A five-year sentence was also given for substantive violation of the Criminally Influenced and Corrupt Organizations Act, the local racketeering statute.

The judge issued a $350,000 appeal bond for Miller and directed that he be sent to prison to start serving the sentence immediately.

Carty was sentenced to one-year prison concurrent terms on several counts related to convictions on 11 criminal counts: For conspiracy to commit embezzlement; falsification of public accounts; embezzlement by a public officer; falsification of public accounts for arranging the write off of his $10,000 salary advances; falsification of public accounts for arranging the $1.5 million payment to Miller under a non-existent Rabbi Trust agreement; obtaining money by false pretenses by helping Miller avoid repayment of a $2,000 housing security deposit on a temporary apartment at the start of his term as chief executive; obtaining money by false pretenses by structuring schedules to an unapproved contract for Miller.

There also was a one-year sentence for substantive violation of CICO.

Dunston made a point of mentioning that conviction on some counts in Carty’s case meant he could not run for public office. For many years, Carty was viewed as an attractive candidate in a future race for governor, having served as legal counsel to both the Legislature and the Office of the Governor.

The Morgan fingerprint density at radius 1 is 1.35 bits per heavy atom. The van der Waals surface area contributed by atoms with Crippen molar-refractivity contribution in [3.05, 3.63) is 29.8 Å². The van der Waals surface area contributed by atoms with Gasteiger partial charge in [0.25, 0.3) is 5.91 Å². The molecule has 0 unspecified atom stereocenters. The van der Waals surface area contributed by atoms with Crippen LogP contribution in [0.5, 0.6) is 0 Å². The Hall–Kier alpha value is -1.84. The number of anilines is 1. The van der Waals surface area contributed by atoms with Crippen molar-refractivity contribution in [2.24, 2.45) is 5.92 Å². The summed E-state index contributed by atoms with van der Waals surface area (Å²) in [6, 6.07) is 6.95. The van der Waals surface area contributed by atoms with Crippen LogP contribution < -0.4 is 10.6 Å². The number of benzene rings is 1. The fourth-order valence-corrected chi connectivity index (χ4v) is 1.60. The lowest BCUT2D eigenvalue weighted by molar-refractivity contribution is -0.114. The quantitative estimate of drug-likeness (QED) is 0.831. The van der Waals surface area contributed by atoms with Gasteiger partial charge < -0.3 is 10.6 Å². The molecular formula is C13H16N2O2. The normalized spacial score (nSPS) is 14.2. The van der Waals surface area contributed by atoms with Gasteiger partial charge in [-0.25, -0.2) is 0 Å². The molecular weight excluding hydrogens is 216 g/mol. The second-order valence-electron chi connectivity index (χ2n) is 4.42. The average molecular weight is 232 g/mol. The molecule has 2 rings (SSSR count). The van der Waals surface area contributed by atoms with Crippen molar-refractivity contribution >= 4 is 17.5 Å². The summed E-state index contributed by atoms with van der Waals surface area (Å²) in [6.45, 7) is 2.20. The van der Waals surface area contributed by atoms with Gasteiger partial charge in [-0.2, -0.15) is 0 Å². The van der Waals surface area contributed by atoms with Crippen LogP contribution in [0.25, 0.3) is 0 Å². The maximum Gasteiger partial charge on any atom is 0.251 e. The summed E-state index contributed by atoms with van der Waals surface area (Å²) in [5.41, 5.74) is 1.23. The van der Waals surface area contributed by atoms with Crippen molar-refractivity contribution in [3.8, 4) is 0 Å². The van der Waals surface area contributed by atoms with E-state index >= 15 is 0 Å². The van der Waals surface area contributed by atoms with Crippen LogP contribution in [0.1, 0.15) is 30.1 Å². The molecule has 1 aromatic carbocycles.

Outside of the courthouse, defense attorney Gordon Rhea promised to appeal the case without delay.

“We do intend to file an appeal and I am confident the ultimate outcome will be where the truth lies. My client, Amos Carty, is innocent of the charges that were brought against him,” Rhea said.

For Najawicz, convicted on 18 of 44 counts, there were concurrent one-year sentences for conspiracy to commit embezzlement; embezzlement by a fiduciary for approving a $400,000 payment to Miller; obtaining money by false pretenses for approving a $400 monthly auto allowance for himself that was not part of his hiring agreement; certification of illegal payments in excess of $2 million; certification of illegal payments for Miller’s $45,500 housing allowance advance; certification of illegal payments for Miller’s monthly housing allowance in excess of the figure approved by the hospital board; embezzlement by a fiduciary by approving $1.5 million to Miller under an unauthorized Rabbi Trust agreement.

Najawicz was also given 30 days in prison for certification of illegal payments to himself in the form of bonuses and stipends directed by Miller. The judge also directed the defendant to pay a $2,000 fine.

A $50,000 fine was ordered for substantive violation of CICO by the former chief financial officer.

With that, one outstanding matter remains – how much restitution each defendant must pay back to the government. The judge said he would publish his opinion on that matter shortly, with an eye towards retirement by the end of the year.